Debi: [00:35:00] You know, I'm not...like the NFT thing is a whole other. We could do a whole episode just like you just did. But, you know, at least it's got people thinking about it and talking about it. Sebastian Errazuriz, at the end of the film, does talk about the AR and VR and how the whole world becomes your gallery. And I know he's very focused on monuments, which, you know, who knows, could be the next film. But I think that all of those discussions are being brought into the mainstream in a way that maybe they weren't before the pandemic. And you know that people can go online and explore and learn and scan and no longer have to. I wonder what's going to happen with fairs and things like that if there'll be a consolidation and people are worried about sustainability and finally focused on the environment in a big way, like will that all change? I would imagine. I think it's an industry that's creative and it's usually ahead of things and it's ripe for change in the same way that there's a lot of change going on in the entertainment industry. And I was reading The Wrap this morning and they said the consensus is that there's no consensus, right? So I would think in the art world, the consensus would be that it's like there's a lot of change going on right now. We don't know where it's going to end up, but it's going to be in a different place.

Craig: [00:36:28] I can see change happening. My conversations in the NFT space. I mean, right now we talk about NFTs as being something separate, but in my mind it won't be long before it's just an underlying technology. All of those attributes, all the benefits are baked into how we sell artworks in terms of being able to track provenance, being able to provide royalties to artists, heck, even being able to provide royalties to your first gallery, right?

Debi: [00:37:03] Wouldn't that be something?

Craig: [00:37:06] Right? Or you know, there's Simon de Pury is doing auctions as primary market sells with galleries starting here in the next month, which is something that is totally different, right? And so yes, you know, change is the new constant.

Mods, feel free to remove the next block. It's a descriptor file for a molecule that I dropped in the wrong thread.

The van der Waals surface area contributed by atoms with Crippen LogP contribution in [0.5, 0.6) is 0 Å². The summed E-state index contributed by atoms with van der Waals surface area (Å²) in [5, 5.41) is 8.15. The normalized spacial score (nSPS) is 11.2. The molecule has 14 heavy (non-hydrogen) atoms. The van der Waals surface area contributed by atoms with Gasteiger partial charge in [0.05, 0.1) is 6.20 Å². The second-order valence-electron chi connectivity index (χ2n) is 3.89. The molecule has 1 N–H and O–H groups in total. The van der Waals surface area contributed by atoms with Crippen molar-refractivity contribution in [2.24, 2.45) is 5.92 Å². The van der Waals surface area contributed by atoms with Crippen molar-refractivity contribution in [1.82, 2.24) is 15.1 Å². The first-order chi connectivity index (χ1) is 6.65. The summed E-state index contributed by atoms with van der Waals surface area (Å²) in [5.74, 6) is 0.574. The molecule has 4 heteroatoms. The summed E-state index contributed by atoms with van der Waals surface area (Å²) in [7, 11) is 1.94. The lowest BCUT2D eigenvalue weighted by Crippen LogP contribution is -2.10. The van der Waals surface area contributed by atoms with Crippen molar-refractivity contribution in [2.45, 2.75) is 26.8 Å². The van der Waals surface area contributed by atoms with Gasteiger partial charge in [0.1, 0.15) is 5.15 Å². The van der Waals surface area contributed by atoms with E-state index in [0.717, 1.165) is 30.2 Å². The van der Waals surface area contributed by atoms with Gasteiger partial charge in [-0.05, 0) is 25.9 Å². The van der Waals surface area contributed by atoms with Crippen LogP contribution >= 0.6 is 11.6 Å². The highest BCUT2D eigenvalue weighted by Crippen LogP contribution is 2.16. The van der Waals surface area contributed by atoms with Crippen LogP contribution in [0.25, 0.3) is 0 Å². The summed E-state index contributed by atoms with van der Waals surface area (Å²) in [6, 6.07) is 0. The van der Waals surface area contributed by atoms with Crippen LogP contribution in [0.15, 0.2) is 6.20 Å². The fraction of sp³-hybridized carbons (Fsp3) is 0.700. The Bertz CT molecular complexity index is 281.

Debi: [00:37:29] Yeah. And maybe it's a period where it's okay to throw spaghetti at the wall and just see what works. Like what's sticky. You don't know. Like there was a moment where how much did they pay for that Beeple thing?

Craig: [00:37:43] 69 million.

Debi: [00:37:44] Yeah, that's not happening today. However, I agree with you. I don't think NFTs are going away. I don't even think the blockchain is going away. I think artists may have their own metaverse or art schools might, and it's just I don't think it's a revolution. I think there's this evolution going on and it's just a little accelerated right now.

Craig: [00:38:03] Well, Debbie, I really appreciate you taking time out of your day to have such a great conversation. Where can people watch "The Art of Making It"?

Debi: [00:38:13] Well, the people can watch "The Art of Making It"...you can get the film on iTunes and you can get it on Amazon. And please go to our website theartofmakingitfilm.com  We have updates all the time. We have a lot...a screening at the MCA in Chicago that I'm doing with Jerry Saltz August 17th. We're premiering at Hot Docs in Toronto August 5th, we're at a theater in Montana. We just finished a theatrical run in IFC. We're crazy, and we're still committed to showing this film live with members of the cast conversing. So you'll follow us on Instagram. We post all the time and yeah, watch the movie.

Craig: [00:38:53] What if someone wanted to host a screening? So say that there is a community arts organization that really wanted to open up a dialog about this and they wanted to have a screening. Is there a way to reach out to you guys to to proposition that?

Debi: [00:39:08] Yes, DM us on Instagram and we will make that happen? We do that. There's a small fee and members of the cast and team are always willing to go. We've become like a merry group of pranksters and all of us are super, super passionate about the topics in the film. And we will go anywhere and we have. Thank you for asking that, though. I mean, the film was meant to be seen on the big screen. We're thrilled that everyone can get it on iTunes and Amazon, but we can make that happen.

Craig: [00:39:42] Wonderful. Well, again, Debbie, I really appreciate your generosity of time and openness. And, you know, thank you for for making a beautiful film that shines a light on well deserving artists.

Debi: [00:39:57] Thank you so much for having me. And also thank you for doing the podcast. I love it. I was listening the last week to all the Art Sense and I like that you don't have the usual suspects and that you go deep and that it's candid and...

Craig: [00:40:11] I try. I try to go deep and...

Debi: [00:40:14] I'm really honored to be in the company of other guests.

Craig: [00:40:18] Oh, my gosh.

Craig: [00:40:27] That's all the time we have for this week. You've been listening to Art since you can find the show on Apple Podcast, iTunes, Google Play, Stitcher Radio, Spotify or your favorite podcast app. If you've enjoyed this podcast, be sure to subscribe. And while you're there, please rate the show and leave a quick review. Your feedback is the key to other folks finding us. And if you'd like to see images related to the conversation, read the transcript and find other bonus features, you can go to canvia.art and click on the podcast tab. If you'd like to reach out to me, you can email me at craig@canvia.art. Thanks for listening.